Originally, these ceremonial ‘trumpets’ were made from the thigh bone of a dead lama.
This is a particularly well-preserved and decorative example of a series of flasks shaped like a toad, with the corresponding granulated-skin effect. These were probably used by pilgrims of a certain social status to carry water on their journey.
This tea cup and its lotus-shaped holder are richly decorated with a floral and foliate pattern. The lid has a turquoise finial. This type of tea set is known as dhakya.
The lid on this one is richly embossed with dragons on a foliate background, topped with a lotus flower and a jade finial. The stand is missing.
The cups have a lid decorated with an embossed pattern and a coral finial. The stem of the lotus holders is decorated with animals.
This ceremonial implement has a three-sided blade topped with a makara and a handle with the head of a wrathful god (possibly Vajrapani) whose hair is tied with a snake and decorated with a vajra finial.
Tibetan women traditionally wore in their headdress a round silver ornament inlaid with turquoise and coral and decorated with an embossed pattern (or several). It is unusual for this object to be decorated with skulls.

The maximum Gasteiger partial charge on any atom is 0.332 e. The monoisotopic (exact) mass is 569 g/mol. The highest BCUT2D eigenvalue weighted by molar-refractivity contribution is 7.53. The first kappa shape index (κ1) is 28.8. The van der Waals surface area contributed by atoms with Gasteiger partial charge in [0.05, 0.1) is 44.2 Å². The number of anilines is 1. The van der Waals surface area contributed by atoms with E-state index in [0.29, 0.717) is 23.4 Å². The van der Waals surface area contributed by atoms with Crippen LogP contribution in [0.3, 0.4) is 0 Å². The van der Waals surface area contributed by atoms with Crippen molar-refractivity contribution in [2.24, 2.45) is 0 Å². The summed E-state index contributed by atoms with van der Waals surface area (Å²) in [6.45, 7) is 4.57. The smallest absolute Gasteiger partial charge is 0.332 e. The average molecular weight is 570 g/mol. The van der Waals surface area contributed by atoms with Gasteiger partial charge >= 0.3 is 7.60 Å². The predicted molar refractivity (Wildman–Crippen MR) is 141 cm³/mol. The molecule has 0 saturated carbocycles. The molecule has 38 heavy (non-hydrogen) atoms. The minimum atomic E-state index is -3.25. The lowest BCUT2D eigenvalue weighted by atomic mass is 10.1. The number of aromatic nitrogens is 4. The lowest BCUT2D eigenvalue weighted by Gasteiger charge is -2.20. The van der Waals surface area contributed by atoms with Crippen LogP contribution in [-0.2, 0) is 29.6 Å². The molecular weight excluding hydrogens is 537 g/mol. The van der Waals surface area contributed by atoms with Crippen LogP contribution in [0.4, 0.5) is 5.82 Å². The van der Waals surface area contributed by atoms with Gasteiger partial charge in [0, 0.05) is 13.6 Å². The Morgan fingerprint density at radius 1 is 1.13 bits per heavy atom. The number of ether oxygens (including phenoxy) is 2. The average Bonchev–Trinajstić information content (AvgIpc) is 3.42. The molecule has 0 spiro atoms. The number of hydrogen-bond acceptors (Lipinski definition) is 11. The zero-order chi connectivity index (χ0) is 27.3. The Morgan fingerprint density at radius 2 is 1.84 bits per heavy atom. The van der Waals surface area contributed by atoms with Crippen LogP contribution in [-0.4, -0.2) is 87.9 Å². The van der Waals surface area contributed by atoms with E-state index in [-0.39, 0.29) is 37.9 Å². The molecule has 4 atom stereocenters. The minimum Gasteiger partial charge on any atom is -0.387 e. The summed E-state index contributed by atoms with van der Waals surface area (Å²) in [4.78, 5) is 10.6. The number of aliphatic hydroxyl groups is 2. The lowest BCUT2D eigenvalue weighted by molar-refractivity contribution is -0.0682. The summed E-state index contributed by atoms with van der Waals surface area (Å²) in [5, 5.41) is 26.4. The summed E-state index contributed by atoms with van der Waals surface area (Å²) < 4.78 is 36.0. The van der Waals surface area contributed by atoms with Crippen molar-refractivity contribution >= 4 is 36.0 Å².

This outstanding ritual flaying knife has a row of lotus petals at each end of the handle and the blade is decorated with an unusual serrated design imitating flames.
This reliquary is decorated with incisions including a wheel and a knot of eternity among foliage at the front of the base, a turquoise-inlaid flaming jewel (triratna) on the upper rim, geometrical motifs on the stepped plinth over the lotus, beaded festoons and pendants inlaid with turquoise above.
A simpler design also with festoons and beaded pendants at the top.
Here the artist has used tiny stone and coral cabochons, and larger lapis lazuli, coral and turquoise pieces for the moon and sun finial.
Garudas, known as khyung in Tibet, usually hold a long snake between their hands and through their beak. The hands may be held at chest level…
… or the arms may be spread above shoulder level.
This one looks like a winged bull rather than a garuda.